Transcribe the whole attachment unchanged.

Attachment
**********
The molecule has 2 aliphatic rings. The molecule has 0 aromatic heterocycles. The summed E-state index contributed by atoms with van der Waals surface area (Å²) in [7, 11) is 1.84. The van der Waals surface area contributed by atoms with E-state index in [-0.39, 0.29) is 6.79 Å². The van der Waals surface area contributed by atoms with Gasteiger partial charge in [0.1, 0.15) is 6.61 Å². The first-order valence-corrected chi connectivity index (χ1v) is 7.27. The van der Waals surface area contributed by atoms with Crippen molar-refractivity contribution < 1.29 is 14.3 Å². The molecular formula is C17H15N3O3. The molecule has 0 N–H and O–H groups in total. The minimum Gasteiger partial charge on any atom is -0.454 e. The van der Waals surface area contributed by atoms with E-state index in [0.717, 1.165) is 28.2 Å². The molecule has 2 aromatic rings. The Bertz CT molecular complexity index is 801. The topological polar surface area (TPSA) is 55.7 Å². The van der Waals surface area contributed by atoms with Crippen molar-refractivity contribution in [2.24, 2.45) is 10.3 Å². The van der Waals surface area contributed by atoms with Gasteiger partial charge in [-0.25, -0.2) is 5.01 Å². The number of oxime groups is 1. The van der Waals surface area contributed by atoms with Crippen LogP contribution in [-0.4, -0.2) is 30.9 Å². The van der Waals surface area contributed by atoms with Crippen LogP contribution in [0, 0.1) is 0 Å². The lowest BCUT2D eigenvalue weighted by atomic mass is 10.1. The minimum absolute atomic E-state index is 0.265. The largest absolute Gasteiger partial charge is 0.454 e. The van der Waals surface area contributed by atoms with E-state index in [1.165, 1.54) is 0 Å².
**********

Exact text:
The molecule has 2 aliphatic rings. The molecule has 0 aromatic heterocycles. The summed E-state index contributed by atoms with van der Waals surface area (Å²) in [7, 11) is 1.84. The van der Waals surface area contributed by atoms with E-state index in [-0.39, 0.29) is 6.79 Å². The van der Waals surface area contributed by atoms with Gasteiger partial charge in [0.1, 0.15) is 6.61 Å². The first-order valence-corrected chi connectivity index (χ1v) is 7.27. The van der Waals surface area contributed by atoms with Crippen molar-refractivity contribution < 1.29 is 14.3 Å². The molecular formula is C17H15N3O3. The molecule has 0 N–H and O–H groups in total. The minimum Gasteiger partial charge on any atom is -0.454 e. The van der Waals surface area contributed by atoms with E-state index in [0.717, 1.165) is 28.2 Å². The molecule has 2 aromatic rings. The Bertz CT molecular complexity index is 801. The topological polar surface area (TPSA) is 55.7 Å². The van der Waals surface area contributed by atoms with Crippen molar-refractivity contribution in [2.24, 2.45) is 10.3 Å². The van der Waals surface area contributed by atoms with Gasteiger partial charge in [-0.25, -0.2) is 5.01 Å². The number of oxime groups is 1. The van der Waals surface area contributed by atoms with Crippen LogP contribution in [-0.4, -0.2) is 30.9 Å². The van der Waals surface area contributed by atoms with Crippen LogP contribution in [0, 0.1) is 0 Å². The lowest BCUT2D eigenvalue weighted by atomic mass is 10.1. The minimum absolute atomic E-state index is 0.265. The largest absolute Gasteiger partial charge is 0.454 e. The van der Waals surface area contributed by atoms with E-state index in [1.165, 1.54) is 0 Å².